Definitions of Stress
Stress as a response to something in the environment
Stress as a stimulus in the environment - stressor
Stress as a lack of fit between perceived demand and perceived ability to cope with those demands
Pituitary-adrenal response to stress
- Higher brain centres evaluate a situation as stressful
- Hypothalamus is instructed to release CRF
- CRF travels to the pituitary gland
- Pituitary gland release ACTH
- ACTH travels to the adrenal cortex
- Adrenal cortex releases corticosteroids into the blood stream
Sympathomedullary pathway response to stress
- Hypothalamus activates the sympathetic subdivision of the ANS
- Activation of the ANS stimulates the adrenal medulla to release the hormones adrenaline and noradrenaline into the bloodstream
- Heart rate and blood pressure increase, energy reserves are mobilised digestion slows down
The General Adaptation Syndrome
ALARM - response to a perceived threat - stress response
RESISTANCE - body's stress response fully activated
EXHAUSTION - stress-related conditions might develop if the stress is long lasting or chronic
The immune system
The immune system is our main defence against infection by foreign agents. It is a network of cells and chemicals throughout the body.
Phagocytes - surround and ingest foreign particles
Lymphocytes (T cells) - seek out and destroy foreign cells and cells infected with antigens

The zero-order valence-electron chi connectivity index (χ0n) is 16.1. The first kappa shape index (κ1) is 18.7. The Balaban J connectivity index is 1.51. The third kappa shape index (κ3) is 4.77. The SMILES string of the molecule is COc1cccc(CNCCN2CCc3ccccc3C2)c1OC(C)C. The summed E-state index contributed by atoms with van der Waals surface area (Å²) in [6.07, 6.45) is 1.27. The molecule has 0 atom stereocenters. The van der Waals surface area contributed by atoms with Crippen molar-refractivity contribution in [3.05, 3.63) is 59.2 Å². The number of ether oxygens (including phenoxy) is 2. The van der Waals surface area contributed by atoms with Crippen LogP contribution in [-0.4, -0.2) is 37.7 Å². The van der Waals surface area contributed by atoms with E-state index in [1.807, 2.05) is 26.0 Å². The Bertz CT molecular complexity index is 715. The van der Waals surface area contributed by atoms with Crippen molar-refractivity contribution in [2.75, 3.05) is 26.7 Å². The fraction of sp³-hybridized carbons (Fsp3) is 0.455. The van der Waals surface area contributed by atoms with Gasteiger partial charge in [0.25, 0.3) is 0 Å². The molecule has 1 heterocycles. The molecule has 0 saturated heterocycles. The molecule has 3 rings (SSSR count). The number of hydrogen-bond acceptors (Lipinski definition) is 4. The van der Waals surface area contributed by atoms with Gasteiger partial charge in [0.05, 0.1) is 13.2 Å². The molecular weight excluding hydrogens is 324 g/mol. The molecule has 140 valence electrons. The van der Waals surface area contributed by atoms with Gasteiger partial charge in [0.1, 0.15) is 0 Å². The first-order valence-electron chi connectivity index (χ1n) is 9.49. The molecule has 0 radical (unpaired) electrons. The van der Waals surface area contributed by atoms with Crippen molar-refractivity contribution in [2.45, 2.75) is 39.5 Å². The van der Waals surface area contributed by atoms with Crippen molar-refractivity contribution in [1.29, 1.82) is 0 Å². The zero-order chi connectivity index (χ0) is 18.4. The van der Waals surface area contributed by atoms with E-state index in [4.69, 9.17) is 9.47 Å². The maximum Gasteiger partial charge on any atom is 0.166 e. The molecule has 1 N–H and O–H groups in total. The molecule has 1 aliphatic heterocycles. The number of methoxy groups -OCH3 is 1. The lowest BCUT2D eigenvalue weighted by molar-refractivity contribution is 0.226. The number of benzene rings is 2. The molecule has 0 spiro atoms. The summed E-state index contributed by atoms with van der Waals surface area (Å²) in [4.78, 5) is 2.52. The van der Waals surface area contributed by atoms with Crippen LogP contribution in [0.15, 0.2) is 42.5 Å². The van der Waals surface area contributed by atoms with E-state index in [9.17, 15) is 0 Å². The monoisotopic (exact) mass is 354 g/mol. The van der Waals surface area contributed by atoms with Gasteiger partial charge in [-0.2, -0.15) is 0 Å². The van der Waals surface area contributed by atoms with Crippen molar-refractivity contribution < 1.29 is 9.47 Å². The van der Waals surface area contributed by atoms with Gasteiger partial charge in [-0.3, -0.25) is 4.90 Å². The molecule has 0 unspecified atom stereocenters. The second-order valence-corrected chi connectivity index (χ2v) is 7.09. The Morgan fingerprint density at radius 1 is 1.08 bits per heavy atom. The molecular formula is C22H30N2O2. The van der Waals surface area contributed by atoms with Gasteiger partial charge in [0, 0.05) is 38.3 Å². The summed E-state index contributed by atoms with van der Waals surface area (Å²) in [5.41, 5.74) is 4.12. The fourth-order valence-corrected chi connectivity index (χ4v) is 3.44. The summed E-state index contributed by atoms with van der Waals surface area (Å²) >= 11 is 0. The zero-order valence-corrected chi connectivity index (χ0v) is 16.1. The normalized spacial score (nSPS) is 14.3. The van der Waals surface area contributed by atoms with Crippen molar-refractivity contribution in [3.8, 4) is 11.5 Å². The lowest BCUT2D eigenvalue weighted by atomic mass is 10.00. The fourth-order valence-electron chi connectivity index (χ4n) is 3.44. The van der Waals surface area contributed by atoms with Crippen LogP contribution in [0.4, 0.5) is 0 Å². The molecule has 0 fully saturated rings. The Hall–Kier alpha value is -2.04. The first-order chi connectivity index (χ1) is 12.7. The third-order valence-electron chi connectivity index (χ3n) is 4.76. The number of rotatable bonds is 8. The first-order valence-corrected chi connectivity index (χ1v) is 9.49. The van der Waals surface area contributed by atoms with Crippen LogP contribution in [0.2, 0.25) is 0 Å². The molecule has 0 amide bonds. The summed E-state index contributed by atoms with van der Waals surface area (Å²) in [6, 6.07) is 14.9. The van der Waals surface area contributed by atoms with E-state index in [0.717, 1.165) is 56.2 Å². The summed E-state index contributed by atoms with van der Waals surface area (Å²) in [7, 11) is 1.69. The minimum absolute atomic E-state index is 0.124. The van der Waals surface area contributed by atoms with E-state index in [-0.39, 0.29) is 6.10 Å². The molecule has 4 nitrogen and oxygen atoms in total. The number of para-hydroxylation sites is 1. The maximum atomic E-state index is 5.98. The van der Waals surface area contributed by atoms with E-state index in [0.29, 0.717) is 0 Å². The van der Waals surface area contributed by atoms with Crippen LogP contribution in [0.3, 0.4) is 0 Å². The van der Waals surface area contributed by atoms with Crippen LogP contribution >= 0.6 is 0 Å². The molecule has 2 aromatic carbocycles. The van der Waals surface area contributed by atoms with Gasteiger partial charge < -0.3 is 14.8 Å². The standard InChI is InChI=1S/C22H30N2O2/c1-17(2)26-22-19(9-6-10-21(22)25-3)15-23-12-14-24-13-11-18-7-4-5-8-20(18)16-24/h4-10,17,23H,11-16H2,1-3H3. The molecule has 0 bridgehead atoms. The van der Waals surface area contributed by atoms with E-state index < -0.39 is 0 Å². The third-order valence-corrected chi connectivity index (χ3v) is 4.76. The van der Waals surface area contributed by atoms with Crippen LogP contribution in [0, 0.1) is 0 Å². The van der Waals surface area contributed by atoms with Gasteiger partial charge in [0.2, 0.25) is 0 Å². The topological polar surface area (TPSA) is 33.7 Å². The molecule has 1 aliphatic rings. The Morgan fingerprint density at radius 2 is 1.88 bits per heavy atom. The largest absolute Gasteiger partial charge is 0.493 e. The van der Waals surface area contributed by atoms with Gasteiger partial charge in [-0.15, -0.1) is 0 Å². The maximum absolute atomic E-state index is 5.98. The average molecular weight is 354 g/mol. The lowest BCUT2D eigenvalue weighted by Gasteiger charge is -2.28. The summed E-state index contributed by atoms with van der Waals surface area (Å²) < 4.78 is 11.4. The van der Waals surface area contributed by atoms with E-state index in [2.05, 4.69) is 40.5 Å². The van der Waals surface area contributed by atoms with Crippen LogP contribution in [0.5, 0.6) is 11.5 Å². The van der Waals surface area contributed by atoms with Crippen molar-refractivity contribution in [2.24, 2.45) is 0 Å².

B cells - produce antibodies which attach themselves to the virus
Stress-response and the immune system
Stress can cause immunosupression due to the chemicals and hormones released as part of the stress response.
E.g. corticosteroids can shrink the thymas gland which produces T cells.
Infection and illness occurs more frequently and it takes longer to recover
ACTH can cause the adrenal glands to release anti-inflammatory hormones
Skin disorders such as eczema worsen
The effects of short term stress on the immune sys
Kiecolt-Glaser et. al.
Blood samples were taken from 75 medical students a) one month before their final exams and b) during their final exams. The students were given a questionnaire to assess psychological variables.
Immune function was assessd by measuring T cell activity in the blood.